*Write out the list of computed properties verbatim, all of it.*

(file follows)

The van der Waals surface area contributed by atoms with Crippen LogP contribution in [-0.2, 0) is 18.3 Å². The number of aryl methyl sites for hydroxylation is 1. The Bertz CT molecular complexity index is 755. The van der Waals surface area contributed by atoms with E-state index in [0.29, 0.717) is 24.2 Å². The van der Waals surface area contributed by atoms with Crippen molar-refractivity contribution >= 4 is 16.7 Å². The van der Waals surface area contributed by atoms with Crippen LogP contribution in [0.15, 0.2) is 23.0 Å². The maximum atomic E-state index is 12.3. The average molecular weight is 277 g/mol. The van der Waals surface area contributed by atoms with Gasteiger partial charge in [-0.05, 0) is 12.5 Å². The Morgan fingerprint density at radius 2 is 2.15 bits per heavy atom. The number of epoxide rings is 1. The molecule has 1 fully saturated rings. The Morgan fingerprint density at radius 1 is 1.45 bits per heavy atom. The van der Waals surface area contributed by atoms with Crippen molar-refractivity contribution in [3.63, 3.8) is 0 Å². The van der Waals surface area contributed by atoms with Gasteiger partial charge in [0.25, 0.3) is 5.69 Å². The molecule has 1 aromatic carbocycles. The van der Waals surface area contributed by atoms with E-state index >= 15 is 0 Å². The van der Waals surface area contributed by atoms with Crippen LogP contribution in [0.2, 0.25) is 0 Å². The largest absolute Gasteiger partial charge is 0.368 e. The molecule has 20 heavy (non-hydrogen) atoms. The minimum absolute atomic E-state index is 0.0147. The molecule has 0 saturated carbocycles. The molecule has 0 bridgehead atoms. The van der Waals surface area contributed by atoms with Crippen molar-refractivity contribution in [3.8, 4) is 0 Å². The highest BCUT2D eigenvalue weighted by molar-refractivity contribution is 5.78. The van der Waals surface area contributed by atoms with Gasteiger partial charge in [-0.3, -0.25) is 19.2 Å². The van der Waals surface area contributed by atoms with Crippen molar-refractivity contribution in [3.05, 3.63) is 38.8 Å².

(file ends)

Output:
The van der Waals surface area contributed by atoms with Crippen LogP contribution in [-0.2, 0) is 18.3 Å². The number of aryl methyl sites for hydroxylation is 1. The Bertz CT molecular complexity index is 755. The van der Waals surface area contributed by atoms with E-state index in [0.29, 0.717) is 24.2 Å². The van der Waals surface area contributed by atoms with Crippen molar-refractivity contribution >= 4 is 16.7 Å². The van der Waals surface area contributed by atoms with Crippen LogP contribution in [0.15, 0.2) is 23.0 Å². The maximum atomic E-state index is 12.3. The average molecular weight is 277 g/mol. The van der Waals surface area contributed by atoms with Gasteiger partial charge in [-0.05, 0) is 12.5 Å². The Morgan fingerprint density at radius 2 is 2.15 bits per heavy atom. The number of epoxide rings is 1. The molecule has 1 fully saturated rings. The Morgan fingerprint density at radius 1 is 1.45 bits per heavy atom. The van der Waals surface area contributed by atoms with Crippen molar-refractivity contribution in [3.63, 3.8) is 0 Å². The van der Waals surface area contributed by atoms with Gasteiger partial charge in [0.25, 0.3) is 5.69 Å². The molecule has 1 aromatic carbocycles. The van der Waals surface area contributed by atoms with E-state index >= 15 is 0 Å². The van der Waals surface area contributed by atoms with Crippen LogP contribution in [0.2, 0.25) is 0 Å². The largest absolute Gasteiger partial charge is 0.368 e. The molecule has 20 heavy (non-hydrogen) atoms. The minimum absolute atomic E-state index is 0.0147. The molecule has 0 saturated carbocycles. The molecule has 0 bridgehead atoms. The van der Waals surface area contributed by atoms with Crippen molar-refractivity contribution in [3.8, 4) is 0 Å². The highest BCUT2D eigenvalue weighted by molar-refractivity contribution is 5.78. The van der Waals surface area contributed by atoms with Gasteiger partial charge in [-0.3, -0.25) is 19.2 Å². The van der Waals surface area contributed by atoms with Crippen molar-refractivity contribution in [3.05, 3.63) is 38.8 Å².